Analyst view: "Super committee" admits failure
NEW YORK (Reuters) - A U.S. congressional "super committee" on Monday failed to reach a deal on reducing federal government deficits, the co-chairs of the panel said.
KEY POINTS: * "After months of hard work and intense deliberations, we have come to the conclusion today that it will not be possible to make any bipartisan agreement available to the public before the committee's deadline," Democratic Senator Patty Murray and Republican Representative Jeb Hensarling said in a joint statement. * The Republican and Democratic leaders of the 12-member congressional failed to find common ground on a package of at least $1.2 trillion in deficit reduction over 10 years. * Failure to reach a deal on deficit reduction would trigger $1.2 trillion in cuts over the next decade, beginning in 2013.
PAUL ASHWORTH, CHIEF U.S. ECONOMIST AT CAPITAL ECONOMICS IN TORONTO:
"There was never any risk of a government shutdown or a debt default and the failure is unlikely to lead to an immediate credit rating downgrade, particularly not as it will trigger $1.2 trillion in additional reductions to planned spending over the next decade. Most tellingly, Treasury yields have actually fallen today, which suggests that bond investors are still far more worried about the fiscal crisis in the euro-zone.
"Nevertheless, the failure does illustrate yet again the inability of Congress to take the tough decisions to put the federal finances on a sustainable path over the medium term. Stock markets appeared to take a dim view of the continuing uncertainty, with today's 2-percent-plus decline in the S&P 500 at least partly due to the committee's failure.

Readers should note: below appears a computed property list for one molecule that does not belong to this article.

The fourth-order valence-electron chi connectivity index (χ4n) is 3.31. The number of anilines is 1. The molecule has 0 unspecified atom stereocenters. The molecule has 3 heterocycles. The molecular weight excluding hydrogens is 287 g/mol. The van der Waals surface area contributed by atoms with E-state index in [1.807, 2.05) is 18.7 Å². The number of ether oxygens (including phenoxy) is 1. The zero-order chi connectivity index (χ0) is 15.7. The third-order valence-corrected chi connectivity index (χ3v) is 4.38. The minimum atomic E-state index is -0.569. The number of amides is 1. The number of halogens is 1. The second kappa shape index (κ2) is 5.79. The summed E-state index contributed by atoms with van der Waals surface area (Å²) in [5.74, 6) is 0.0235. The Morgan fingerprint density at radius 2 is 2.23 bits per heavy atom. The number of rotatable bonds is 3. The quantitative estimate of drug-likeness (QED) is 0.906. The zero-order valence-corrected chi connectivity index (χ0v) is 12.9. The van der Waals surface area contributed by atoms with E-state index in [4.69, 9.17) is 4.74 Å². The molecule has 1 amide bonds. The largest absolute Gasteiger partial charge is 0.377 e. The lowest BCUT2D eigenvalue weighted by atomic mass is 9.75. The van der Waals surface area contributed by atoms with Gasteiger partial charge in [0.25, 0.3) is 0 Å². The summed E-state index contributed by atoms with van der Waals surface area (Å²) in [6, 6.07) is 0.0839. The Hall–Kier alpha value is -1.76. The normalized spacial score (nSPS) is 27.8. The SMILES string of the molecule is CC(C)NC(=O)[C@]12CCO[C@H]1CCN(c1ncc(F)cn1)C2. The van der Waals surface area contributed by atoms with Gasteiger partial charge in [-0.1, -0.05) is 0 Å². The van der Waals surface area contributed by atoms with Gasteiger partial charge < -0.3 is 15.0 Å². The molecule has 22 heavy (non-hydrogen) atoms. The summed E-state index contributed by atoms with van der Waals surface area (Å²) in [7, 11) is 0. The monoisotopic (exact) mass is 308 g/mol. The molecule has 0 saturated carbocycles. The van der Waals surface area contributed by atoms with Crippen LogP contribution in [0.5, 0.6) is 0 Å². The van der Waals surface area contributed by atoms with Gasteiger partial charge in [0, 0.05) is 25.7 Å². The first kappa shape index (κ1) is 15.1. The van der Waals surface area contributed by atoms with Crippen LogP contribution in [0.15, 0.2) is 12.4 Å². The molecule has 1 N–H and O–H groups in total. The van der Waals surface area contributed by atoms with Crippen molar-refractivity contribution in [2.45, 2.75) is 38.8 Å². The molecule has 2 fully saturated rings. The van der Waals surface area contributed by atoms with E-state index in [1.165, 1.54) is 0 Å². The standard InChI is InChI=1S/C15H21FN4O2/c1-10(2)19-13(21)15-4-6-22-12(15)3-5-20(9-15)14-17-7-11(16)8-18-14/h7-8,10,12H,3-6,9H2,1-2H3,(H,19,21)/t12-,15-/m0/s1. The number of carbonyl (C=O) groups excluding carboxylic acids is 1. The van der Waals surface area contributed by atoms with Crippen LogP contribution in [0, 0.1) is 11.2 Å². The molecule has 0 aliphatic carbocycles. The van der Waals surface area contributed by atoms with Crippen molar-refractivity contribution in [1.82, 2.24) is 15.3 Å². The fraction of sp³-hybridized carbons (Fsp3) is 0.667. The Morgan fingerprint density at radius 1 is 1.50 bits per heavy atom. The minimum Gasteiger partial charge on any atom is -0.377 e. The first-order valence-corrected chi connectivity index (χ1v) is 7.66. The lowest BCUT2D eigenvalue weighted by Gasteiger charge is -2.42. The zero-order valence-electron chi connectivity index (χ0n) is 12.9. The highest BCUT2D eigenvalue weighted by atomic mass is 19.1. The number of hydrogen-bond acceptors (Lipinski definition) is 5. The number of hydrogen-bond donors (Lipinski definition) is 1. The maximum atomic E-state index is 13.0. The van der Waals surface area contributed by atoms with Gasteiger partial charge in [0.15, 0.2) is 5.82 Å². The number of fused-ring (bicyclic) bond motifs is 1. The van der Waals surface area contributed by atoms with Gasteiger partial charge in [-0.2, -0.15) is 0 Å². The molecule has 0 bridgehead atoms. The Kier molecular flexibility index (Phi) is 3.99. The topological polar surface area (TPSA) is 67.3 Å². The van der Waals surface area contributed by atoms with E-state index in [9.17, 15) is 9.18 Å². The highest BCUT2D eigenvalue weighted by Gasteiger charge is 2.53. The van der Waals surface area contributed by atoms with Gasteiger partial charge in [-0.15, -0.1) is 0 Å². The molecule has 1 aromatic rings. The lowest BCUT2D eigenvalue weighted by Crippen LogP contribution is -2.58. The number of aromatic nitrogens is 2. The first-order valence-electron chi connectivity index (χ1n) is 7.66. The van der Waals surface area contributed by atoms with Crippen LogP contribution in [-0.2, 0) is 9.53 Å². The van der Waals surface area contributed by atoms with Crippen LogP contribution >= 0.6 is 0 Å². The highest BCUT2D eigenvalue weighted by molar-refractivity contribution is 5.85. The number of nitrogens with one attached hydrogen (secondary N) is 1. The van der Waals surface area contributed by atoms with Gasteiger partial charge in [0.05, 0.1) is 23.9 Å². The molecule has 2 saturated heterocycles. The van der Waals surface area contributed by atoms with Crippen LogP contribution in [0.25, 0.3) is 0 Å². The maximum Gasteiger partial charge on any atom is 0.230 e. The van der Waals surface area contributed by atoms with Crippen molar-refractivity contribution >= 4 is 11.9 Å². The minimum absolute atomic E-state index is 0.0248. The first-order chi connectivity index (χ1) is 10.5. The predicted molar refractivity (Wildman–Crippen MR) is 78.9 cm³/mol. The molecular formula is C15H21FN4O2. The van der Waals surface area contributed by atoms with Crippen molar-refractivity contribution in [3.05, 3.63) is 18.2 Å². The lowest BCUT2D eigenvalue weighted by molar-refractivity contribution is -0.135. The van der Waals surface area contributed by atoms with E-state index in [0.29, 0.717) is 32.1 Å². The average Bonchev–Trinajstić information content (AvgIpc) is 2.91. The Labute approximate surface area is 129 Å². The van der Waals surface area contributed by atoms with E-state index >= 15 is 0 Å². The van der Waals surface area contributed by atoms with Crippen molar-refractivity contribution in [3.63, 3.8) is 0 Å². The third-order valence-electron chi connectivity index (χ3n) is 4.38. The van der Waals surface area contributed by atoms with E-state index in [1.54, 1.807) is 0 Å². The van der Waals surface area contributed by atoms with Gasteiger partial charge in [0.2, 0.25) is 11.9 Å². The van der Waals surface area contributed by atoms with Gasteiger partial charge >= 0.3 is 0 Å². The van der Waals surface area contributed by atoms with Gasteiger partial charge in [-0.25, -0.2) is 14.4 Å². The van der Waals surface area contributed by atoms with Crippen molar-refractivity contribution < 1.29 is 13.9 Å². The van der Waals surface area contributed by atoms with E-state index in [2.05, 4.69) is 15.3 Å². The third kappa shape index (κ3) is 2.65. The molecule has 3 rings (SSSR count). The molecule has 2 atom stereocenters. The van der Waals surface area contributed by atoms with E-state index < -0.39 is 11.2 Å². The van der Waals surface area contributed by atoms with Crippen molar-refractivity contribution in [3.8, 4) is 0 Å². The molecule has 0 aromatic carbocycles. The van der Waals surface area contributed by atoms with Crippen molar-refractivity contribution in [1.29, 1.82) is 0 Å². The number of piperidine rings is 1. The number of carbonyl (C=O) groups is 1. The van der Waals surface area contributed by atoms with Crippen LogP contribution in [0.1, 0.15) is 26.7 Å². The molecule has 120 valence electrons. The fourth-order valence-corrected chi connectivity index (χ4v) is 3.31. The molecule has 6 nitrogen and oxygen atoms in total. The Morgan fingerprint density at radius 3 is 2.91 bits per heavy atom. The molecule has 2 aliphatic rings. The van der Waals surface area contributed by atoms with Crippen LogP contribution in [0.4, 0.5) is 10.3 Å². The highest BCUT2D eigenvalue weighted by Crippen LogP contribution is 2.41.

"The one immediate negative consequence of the committee breakdown is that it now looks even more likely that Congress will fail to agree an extension of the payroll tax cut, which is due to expire at the end of this year."
KEVIN KRUSZENSKI, DIRECTOR OF EQUITY TRADING AT KEYBANC CAPITAL MARKETS IN CLEVELAND:
"The news was pretty much out yesterday. No one was expecting anything. If the deal was reached, that would be been something out of the consensus.
"There were some negativity in the market today due to reports on Sunday about the stalemate. Will this continue to have an impact tomorrow? Well, it does add to the overall malaise but I don't see this being something unexpected."
GENNADIY GOLDBERG, FIXED INCOME ANALYST, 4CAST, INC., NEW YORK:
"It's really no big surprise-they've been kind of setting up for failure all weekend and even before. Pretty much as soon as the committee was announced we knew they weren't the powerful people. Right now it's just a question of whether they will actually take the automatic spending cuts or whether they will try to get out of them. It would take a lot of audacity to get out of the spending cuts because it would trigger another review by the ratings agencies and Congress doesn't want to have that on their hands.
"Deficit cuts are deficit cuts. For bonds, at least-Moody's came out and said it didn't really care of the cuts were automatic or voluntary. For the bond market I would imagine it's pretty much the same thing."
- Radar showed missing plane may have turned back: Malaysia military
- Malaysian jetliner may have turned back before vanishing |
- Malaysian plane presumed crashed; questions over false IDs |
- CORRECTED-UPDATE 4-Malaysia Airlines plane crashes in South China Sea with 239 people aboard - report
- Malaysian jet's disappearance among rarest of aviation disasters